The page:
More than 260 dolphins have been found stranded along the northern Gulf of Mexico since February 1st.
According to The National Oceanic and Atmospheric Administration, that's three times the usual amount.
The increase has prompted NOAA Fisheries to declare an Unusual Mortality Event.
This declaration allows an investigative team to look into the high number of dolphin deaths stretching from Louisiana through the Florida panhandle.
Dr Terri Rowles, NOAA Fisheries Coordinator, has issued a statement informing the public what to do if they come into contact with any stranded mammals.
"It's important that the public not approach any marine mammal in distress and not approach or disturb carcasses.
You can hurt yourself, as well as the animal, not to mention it's illegal."
NOAA urges anyone who finds a stranded dolphin to call 1-877-Whale-Help.
Of the mammals they've been able to perform necropsies on, 23-percent have shown skin lesions consistent with fresh water.
There are concerns the recent openings of the Bonne Carre Spillway has increased the amount of fresh water and pollutants into the Gulf, which could be contributing factors.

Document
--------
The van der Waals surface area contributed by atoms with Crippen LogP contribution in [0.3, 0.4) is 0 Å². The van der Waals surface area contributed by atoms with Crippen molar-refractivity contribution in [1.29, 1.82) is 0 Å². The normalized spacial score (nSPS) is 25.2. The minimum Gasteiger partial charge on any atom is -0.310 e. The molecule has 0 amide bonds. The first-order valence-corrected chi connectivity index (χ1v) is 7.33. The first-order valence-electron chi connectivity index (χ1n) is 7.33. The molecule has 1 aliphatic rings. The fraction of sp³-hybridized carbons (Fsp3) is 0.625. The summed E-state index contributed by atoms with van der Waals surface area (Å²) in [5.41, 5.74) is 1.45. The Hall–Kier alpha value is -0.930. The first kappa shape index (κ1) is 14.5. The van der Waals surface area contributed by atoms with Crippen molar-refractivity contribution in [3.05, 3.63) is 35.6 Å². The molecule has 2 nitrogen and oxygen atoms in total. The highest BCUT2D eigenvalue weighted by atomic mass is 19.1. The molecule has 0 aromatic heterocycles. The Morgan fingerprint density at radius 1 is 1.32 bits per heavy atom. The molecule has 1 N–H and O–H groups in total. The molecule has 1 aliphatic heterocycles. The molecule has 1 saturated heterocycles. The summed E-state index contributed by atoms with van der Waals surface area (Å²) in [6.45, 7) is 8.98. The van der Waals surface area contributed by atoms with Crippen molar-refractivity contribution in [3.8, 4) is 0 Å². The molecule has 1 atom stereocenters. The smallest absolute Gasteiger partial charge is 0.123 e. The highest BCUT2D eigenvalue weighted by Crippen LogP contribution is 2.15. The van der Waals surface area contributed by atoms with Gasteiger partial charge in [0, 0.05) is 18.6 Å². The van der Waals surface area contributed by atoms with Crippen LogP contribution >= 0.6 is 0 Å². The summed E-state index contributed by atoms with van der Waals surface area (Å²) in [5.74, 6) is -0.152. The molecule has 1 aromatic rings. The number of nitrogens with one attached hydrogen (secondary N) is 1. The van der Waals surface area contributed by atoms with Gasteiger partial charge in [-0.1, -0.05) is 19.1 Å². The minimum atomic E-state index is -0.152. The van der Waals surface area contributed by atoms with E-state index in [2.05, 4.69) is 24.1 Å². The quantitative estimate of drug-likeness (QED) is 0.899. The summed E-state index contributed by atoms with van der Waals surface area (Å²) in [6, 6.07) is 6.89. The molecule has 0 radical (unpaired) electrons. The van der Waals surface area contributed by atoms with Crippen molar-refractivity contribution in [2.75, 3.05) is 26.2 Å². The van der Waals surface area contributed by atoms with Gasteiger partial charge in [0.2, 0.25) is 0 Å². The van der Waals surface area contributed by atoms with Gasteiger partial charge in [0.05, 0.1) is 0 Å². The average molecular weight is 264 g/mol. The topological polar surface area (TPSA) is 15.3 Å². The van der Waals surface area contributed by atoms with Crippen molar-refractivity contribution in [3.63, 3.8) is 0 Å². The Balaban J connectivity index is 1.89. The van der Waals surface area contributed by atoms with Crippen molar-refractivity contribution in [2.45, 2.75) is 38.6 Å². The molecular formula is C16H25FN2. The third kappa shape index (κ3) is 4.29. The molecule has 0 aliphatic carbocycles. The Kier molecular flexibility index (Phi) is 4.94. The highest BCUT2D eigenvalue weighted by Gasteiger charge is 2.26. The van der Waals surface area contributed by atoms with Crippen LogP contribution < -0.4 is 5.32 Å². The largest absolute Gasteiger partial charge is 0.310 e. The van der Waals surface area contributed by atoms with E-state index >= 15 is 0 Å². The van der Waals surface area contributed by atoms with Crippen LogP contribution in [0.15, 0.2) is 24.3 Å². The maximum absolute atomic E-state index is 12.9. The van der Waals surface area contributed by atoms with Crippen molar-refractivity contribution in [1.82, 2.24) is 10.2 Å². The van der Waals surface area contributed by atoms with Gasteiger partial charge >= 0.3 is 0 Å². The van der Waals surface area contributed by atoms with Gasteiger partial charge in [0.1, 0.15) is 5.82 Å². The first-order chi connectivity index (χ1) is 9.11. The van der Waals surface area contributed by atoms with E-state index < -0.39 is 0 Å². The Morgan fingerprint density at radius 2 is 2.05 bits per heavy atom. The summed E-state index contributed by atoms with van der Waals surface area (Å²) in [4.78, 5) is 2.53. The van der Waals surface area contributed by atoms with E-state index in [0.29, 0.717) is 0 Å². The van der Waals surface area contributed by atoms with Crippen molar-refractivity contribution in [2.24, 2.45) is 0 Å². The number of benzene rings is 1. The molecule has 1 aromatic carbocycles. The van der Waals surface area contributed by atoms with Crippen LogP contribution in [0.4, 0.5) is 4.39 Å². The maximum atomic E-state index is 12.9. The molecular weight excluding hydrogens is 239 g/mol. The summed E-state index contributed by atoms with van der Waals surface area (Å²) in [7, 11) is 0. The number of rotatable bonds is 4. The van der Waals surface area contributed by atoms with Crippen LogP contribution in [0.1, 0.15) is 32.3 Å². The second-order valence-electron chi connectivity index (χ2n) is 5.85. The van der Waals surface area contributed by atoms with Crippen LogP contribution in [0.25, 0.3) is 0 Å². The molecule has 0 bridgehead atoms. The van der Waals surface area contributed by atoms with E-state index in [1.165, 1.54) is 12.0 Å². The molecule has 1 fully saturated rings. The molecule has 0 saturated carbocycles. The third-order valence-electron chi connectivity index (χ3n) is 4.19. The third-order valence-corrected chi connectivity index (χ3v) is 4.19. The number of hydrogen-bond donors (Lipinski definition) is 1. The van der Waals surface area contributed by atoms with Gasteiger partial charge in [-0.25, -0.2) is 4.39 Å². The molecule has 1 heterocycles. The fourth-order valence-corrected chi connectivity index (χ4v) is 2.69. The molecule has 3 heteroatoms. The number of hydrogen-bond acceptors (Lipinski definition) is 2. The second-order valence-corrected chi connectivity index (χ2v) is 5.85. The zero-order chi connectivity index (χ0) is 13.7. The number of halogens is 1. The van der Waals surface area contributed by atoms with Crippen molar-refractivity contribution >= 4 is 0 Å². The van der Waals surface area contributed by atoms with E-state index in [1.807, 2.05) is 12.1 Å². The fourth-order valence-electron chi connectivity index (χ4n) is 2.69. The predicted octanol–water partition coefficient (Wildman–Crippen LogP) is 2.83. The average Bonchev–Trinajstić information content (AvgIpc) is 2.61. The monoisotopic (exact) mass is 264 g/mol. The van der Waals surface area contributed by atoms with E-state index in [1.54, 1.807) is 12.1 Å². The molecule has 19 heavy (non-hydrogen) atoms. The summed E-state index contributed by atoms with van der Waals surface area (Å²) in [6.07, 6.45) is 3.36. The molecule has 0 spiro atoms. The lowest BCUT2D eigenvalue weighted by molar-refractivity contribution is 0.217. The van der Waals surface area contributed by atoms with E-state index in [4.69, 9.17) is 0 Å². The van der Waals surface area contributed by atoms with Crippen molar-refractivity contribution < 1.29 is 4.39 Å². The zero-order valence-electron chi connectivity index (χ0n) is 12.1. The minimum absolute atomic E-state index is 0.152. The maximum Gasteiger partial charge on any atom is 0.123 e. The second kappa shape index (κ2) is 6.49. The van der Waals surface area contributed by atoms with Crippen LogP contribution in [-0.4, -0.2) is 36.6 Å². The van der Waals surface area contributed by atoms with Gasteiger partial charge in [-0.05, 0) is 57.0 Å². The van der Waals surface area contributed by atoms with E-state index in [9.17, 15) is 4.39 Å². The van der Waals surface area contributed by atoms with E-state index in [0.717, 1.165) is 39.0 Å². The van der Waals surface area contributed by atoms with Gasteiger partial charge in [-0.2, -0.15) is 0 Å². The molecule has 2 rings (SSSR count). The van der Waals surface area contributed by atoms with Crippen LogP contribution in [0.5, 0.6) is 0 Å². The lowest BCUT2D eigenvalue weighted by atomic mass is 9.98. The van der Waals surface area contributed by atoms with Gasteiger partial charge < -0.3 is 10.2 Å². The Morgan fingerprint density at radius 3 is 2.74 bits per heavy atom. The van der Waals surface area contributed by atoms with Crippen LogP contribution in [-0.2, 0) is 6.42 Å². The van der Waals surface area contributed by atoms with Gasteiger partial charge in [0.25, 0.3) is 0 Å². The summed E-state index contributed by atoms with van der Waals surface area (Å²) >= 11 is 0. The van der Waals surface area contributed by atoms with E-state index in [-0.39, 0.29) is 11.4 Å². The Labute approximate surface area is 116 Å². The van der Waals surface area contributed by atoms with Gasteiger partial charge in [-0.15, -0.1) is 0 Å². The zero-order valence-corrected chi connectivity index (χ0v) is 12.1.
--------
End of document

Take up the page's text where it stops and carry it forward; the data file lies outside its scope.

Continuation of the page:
"There's a number of factors that we'll be looking at as part of this investigation, but it's too early at this point to say what may be causing the mortalities," said Dr Erin Fougeres with NOAA Fisheries Southeast Region.
The area where the Dolphins have shown an increase of deaths includes the area where the Deepwater Horizon Explosion impacted the gulf in 2010.
Rowles says previous studies have shown abnormal reproduction rates of mammals from the oil spill. "As part of this investigation, working to investigate whether the event could be related or partially related to any long term effects from the oil spill."
Of the 260 recorded dolphin deaths, Louisiana has reported 89, Mississippi 121, Alabama 32 and Florida 37.